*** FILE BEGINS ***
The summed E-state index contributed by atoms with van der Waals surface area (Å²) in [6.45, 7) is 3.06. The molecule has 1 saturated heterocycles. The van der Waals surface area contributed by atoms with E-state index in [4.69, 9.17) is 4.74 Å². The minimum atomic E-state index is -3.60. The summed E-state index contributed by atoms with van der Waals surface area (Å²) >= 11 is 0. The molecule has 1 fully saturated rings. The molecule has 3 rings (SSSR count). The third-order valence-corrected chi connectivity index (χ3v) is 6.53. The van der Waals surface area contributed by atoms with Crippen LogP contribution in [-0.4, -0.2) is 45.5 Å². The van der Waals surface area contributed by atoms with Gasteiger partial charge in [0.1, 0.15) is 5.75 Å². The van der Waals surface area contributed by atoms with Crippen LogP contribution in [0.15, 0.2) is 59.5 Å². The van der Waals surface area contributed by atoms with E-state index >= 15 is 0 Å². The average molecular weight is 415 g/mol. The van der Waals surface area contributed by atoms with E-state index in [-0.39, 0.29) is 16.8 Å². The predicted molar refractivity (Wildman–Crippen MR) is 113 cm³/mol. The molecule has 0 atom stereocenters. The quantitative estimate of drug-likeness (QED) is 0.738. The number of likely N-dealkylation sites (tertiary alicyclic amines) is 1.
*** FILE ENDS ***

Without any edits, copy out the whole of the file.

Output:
The summed E-state index contributed by atoms with van der Waals surface area (Å²) in [6.45, 7) is 3.06. The molecule has 1 saturated heterocycles. The van der Waals surface area contributed by atoms with E-state index in [4.69, 9.17) is 4.74 Å². The minimum atomic E-state index is -3.60. The summed E-state index contributed by atoms with van der Waals surface area (Å²) >= 11 is 0. The molecule has 1 fully saturated rings. The molecule has 3 rings (SSSR count). The third-order valence-corrected chi connectivity index (χ3v) is 6.53. The van der Waals surface area contributed by atoms with Crippen LogP contribution in [-0.4, -0.2) is 45.5 Å². The van der Waals surface area contributed by atoms with Gasteiger partial charge in [0.1, 0.15) is 5.75 Å². The van der Waals surface area contributed by atoms with Crippen LogP contribution in [0.15, 0.2) is 59.5 Å². The van der Waals surface area contributed by atoms with E-state index >= 15 is 0 Å². The average molecular weight is 415 g/mol. The van der Waals surface area contributed by atoms with E-state index in [-0.39, 0.29) is 16.8 Å². The predicted molar refractivity (Wildman–Crippen MR) is 113 cm³/mol. The molecule has 0 atom stereocenters. The quantitative estimate of drug-likeness (QED) is 0.738. The number of likely N-dealkylation sites (tertiary alicyclic amines) is 1.